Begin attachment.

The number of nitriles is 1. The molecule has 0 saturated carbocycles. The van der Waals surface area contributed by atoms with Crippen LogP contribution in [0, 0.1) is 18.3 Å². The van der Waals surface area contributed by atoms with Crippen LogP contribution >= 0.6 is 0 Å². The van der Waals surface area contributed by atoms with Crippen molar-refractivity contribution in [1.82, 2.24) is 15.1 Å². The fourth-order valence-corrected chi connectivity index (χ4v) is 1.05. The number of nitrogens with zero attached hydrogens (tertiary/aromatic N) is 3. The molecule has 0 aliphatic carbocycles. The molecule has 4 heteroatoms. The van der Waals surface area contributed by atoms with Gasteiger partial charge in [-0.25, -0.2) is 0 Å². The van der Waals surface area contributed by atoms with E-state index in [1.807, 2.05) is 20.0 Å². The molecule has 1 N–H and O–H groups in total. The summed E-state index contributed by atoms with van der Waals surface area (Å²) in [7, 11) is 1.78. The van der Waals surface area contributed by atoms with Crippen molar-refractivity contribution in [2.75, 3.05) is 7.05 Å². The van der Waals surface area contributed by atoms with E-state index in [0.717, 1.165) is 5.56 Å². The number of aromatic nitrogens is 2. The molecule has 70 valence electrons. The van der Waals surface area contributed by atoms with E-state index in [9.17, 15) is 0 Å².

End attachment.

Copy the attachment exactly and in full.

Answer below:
The number of nitriles is 1. The molecule has 0 saturated carbocycles. The van der Waals surface area contributed by atoms with Crippen LogP contribution in [0, 0.1) is 18.3 Å². The van der Waals surface area contributed by atoms with Crippen LogP contribution >= 0.6 is 0 Å². The van der Waals surface area contributed by atoms with Crippen molar-refractivity contribution in [1.82, 2.24) is 15.1 Å². The fourth-order valence-corrected chi connectivity index (χ4v) is 1.05. The number of nitrogens with zero attached hydrogens (tertiary/aromatic N) is 3. The molecule has 0 aliphatic carbocycles. The molecule has 4 heteroatoms. The van der Waals surface area contributed by atoms with Gasteiger partial charge in [-0.25, -0.2) is 0 Å². The van der Waals surface area contributed by atoms with E-state index in [1.807, 2.05) is 20.0 Å². The molecule has 1 N–H and O–H groups in total. The summed E-state index contributed by atoms with van der Waals surface area (Å²) in [7, 11) is 1.78. The van der Waals surface area contributed by atoms with Crippen molar-refractivity contribution in [2.75, 3.05) is 7.05 Å². The van der Waals surface area contributed by atoms with E-state index in [0.717, 1.165) is 5.56 Å². The number of aromatic nitrogens is 2. The molecule has 70 valence electrons. The van der Waals surface area contributed by atoms with E-state index in [9.17, 15) is 0 Å².